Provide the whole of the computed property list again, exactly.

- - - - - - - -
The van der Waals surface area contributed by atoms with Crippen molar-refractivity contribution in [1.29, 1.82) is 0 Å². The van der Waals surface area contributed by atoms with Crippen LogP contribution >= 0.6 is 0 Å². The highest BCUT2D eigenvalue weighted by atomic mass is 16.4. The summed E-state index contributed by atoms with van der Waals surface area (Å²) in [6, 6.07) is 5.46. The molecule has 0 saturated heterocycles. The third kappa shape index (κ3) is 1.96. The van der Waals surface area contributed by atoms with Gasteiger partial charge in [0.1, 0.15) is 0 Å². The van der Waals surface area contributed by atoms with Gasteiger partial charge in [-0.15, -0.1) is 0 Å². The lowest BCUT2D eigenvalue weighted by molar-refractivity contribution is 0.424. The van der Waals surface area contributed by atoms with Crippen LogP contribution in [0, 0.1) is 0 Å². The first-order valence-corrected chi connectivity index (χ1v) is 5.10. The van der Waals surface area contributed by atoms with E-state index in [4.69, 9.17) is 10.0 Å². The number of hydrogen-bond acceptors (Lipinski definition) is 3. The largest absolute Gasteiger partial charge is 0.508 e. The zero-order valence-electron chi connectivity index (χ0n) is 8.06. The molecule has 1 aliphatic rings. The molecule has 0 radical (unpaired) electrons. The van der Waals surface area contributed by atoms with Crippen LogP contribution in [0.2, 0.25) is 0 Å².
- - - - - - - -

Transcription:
The van der Waals surface area contributed by atoms with Crippen molar-refractivity contribution in [1.29, 1.82) is 0 Å². The van der Waals surface area contributed by atoms with Crippen LogP contribution >= 0.6 is 0 Å². The highest BCUT2D eigenvalue weighted by atomic mass is 16.4. The summed E-state index contributed by atoms with van der Waals surface area (Å²) in [6, 6.07) is 5.46. The molecule has 0 saturated heterocycles. The third kappa shape index (κ3) is 1.96. The van der Waals surface area contributed by atoms with Gasteiger partial charge in [0.1, 0.15) is 0 Å². The van der Waals surface area contributed by atoms with Gasteiger partial charge in [-0.15, -0.1) is 0 Å². The lowest BCUT2D eigenvalue weighted by molar-refractivity contribution is 0.424. The van der Waals surface area contributed by atoms with Crippen LogP contribution in [0, 0.1) is 0 Å². The first-order valence-corrected chi connectivity index (χ1v) is 5.10. The van der Waals surface area contributed by atoms with E-state index in [4.69, 9.17) is 10.0 Å². The number of hydrogen-bond acceptors (Lipinski definition) is 3. The largest absolute Gasteiger partial charge is 0.508 e. The zero-order valence-electron chi connectivity index (χ0n) is 8.06. The molecule has 1 aliphatic rings. The molecule has 0 radical (unpaired) electrons. The van der Waals surface area contributed by atoms with Crippen LogP contribution in [0.2, 0.25) is 0 Å².